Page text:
Most of the jet-lag has dissipated and a somewhat normal daily rhythm has ensued. The bags are now completely unpacked and the room properly tidied up, it no longer looks like a crime scene. The first days in Japan were quite intense – a completely new language, ridiculously polite people, strange sounds, signs and characters wherever you go in the city. There are many things to get used to and to discover, and these are but a few.
Getting to know the immediate area has been one of the more important tasks at hand, not only to find where you can buy onigiri at any time of the day, but also to find the nice markets that offer everything we need to survive the day.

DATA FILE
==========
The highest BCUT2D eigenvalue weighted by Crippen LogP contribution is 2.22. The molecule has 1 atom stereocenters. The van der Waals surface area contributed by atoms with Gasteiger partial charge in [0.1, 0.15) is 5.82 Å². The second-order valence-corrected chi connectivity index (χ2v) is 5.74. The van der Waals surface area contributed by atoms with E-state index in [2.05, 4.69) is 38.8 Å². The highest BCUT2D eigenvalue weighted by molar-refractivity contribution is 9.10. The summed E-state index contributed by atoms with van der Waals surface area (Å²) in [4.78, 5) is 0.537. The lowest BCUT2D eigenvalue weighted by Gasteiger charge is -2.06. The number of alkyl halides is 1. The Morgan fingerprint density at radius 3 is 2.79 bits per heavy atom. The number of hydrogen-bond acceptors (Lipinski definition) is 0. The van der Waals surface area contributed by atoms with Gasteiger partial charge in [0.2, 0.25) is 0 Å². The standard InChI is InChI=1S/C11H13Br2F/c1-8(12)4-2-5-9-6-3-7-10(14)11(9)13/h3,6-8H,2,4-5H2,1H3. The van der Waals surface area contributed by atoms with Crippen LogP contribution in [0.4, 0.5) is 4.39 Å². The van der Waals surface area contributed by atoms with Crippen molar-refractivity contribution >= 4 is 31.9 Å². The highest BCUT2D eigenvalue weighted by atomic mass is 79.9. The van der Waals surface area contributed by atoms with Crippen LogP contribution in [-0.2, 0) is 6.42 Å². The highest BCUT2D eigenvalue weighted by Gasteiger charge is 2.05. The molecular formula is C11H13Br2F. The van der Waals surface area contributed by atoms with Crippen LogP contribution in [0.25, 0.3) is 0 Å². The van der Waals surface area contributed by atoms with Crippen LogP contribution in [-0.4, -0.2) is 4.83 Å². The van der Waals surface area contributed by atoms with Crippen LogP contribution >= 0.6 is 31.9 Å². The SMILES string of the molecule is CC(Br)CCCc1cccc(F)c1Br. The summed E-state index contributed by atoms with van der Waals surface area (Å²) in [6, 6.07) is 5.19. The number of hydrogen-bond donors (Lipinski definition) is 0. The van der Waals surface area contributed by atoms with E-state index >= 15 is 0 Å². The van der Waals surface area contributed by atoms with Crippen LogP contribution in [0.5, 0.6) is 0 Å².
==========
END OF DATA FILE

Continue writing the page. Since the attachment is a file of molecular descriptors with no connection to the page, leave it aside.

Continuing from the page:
Right next to us is the Yanagibashi fish market, which offers anything that lives in the sea for various prices ranging from “normal” fish prices, to items at the price of a car, such as sides of tuna or a bundle of king crab legs.
Around this market, there are stores/grocers that cater to restaurants and offer really cool things and tools (apart from food) such as really nice kitchen knifes, hones, proper tamagoyaki/takoyaki frying pans, gas burners, dishes, or whatever you need to start a restaurant from absolute scratch. The down-side is that sometimes, the smallest available packages come in industrial/family sizes, such as 2 liters of soy-sauce, 500 pairs of chopsticks or 2 kg of dried shiitake.
Basically, soy-sauce now goes into anything we eat or drink… soy-sauce is life.
We have yet not started to explore what the local restaurants are like, but as many of them seem full with locals most of the time, I’m hoping that they’ll be up to snuff.